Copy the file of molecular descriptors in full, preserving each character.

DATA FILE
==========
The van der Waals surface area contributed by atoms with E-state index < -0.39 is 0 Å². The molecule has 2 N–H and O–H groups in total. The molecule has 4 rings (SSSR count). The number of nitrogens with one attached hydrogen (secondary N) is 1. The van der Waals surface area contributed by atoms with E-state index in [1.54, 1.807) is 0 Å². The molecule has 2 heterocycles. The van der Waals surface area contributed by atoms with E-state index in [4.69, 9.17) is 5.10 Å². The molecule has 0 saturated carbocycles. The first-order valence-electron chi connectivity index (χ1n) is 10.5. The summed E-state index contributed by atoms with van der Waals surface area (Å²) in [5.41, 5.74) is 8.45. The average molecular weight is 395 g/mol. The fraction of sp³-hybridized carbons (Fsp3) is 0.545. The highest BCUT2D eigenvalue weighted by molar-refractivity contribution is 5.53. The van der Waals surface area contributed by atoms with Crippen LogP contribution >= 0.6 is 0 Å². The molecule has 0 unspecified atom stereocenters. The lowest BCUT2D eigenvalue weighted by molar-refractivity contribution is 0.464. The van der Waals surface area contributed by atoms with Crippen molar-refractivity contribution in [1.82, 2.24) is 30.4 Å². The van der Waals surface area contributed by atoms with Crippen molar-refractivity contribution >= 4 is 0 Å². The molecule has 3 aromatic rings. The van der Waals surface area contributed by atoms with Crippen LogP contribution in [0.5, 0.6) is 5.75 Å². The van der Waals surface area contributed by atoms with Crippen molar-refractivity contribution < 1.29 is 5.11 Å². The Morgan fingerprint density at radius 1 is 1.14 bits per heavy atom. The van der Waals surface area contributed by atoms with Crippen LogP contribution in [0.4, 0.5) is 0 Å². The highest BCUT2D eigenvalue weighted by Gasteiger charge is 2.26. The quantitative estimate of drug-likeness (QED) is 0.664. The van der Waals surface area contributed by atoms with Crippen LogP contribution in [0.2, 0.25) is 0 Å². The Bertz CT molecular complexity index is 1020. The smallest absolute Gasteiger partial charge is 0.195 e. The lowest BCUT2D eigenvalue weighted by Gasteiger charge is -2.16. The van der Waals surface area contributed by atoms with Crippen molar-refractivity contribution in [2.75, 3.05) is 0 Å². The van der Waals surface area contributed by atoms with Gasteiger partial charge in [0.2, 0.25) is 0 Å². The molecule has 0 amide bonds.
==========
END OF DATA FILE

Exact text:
The van der Waals surface area contributed by atoms with E-state index < -0.39 is 0 Å². The molecule has 2 N–H and O–H groups in total. The molecule has 4 rings (SSSR count). The number of nitrogens with one attached hydrogen (secondary N) is 1. The van der Waals surface area contributed by atoms with E-state index in [1.54, 1.807) is 0 Å². The molecule has 2 heterocycles. The van der Waals surface area contributed by atoms with E-state index in [4.69, 9.17) is 5.10 Å². The molecule has 0 saturated carbocycles. The first-order valence-electron chi connectivity index (χ1n) is 10.5. The summed E-state index contributed by atoms with van der Waals surface area (Å²) in [5.41, 5.74) is 8.45. The average molecular weight is 395 g/mol. The fraction of sp³-hybridized carbons (Fsp3) is 0.545. The highest BCUT2D eigenvalue weighted by molar-refractivity contribution is 5.53. The van der Waals surface area contributed by atoms with Crippen LogP contribution >= 0.6 is 0 Å². The molecule has 0 unspecified atom stereocenters. The lowest BCUT2D eigenvalue weighted by molar-refractivity contribution is 0.464. The van der Waals surface area contributed by atoms with Crippen molar-refractivity contribution in [1.82, 2.24) is 30.4 Å². The van der Waals surface area contributed by atoms with Crippen molar-refractivity contribution >= 4 is 0 Å². The molecule has 3 aromatic rings. The van der Waals surface area contributed by atoms with Crippen LogP contribution in [0.5, 0.6) is 5.75 Å². The van der Waals surface area contributed by atoms with Crippen molar-refractivity contribution < 1.29 is 5.11 Å². The Morgan fingerprint density at radius 1 is 1.14 bits per heavy atom. The van der Waals surface area contributed by atoms with Crippen LogP contribution in [0.4, 0.5) is 0 Å². The highest BCUT2D eigenvalue weighted by Gasteiger charge is 2.26. The quantitative estimate of drug-likeness (QED) is 0.664. The van der Waals surface area contributed by atoms with Crippen LogP contribution in [0.2, 0.25) is 0 Å². The Bertz CT molecular complexity index is 1020. The smallest absolute Gasteiger partial charge is 0.195 e. The lowest BCUT2D eigenvalue weighted by Gasteiger charge is -2.16. The van der Waals surface area contributed by atoms with Crippen molar-refractivity contribution in [2.75, 3.05) is 0 Å². The van der Waals surface area contributed by atoms with Gasteiger partial charge in [0.2, 0.25) is 0 Å². The molecule has 0 amide bonds.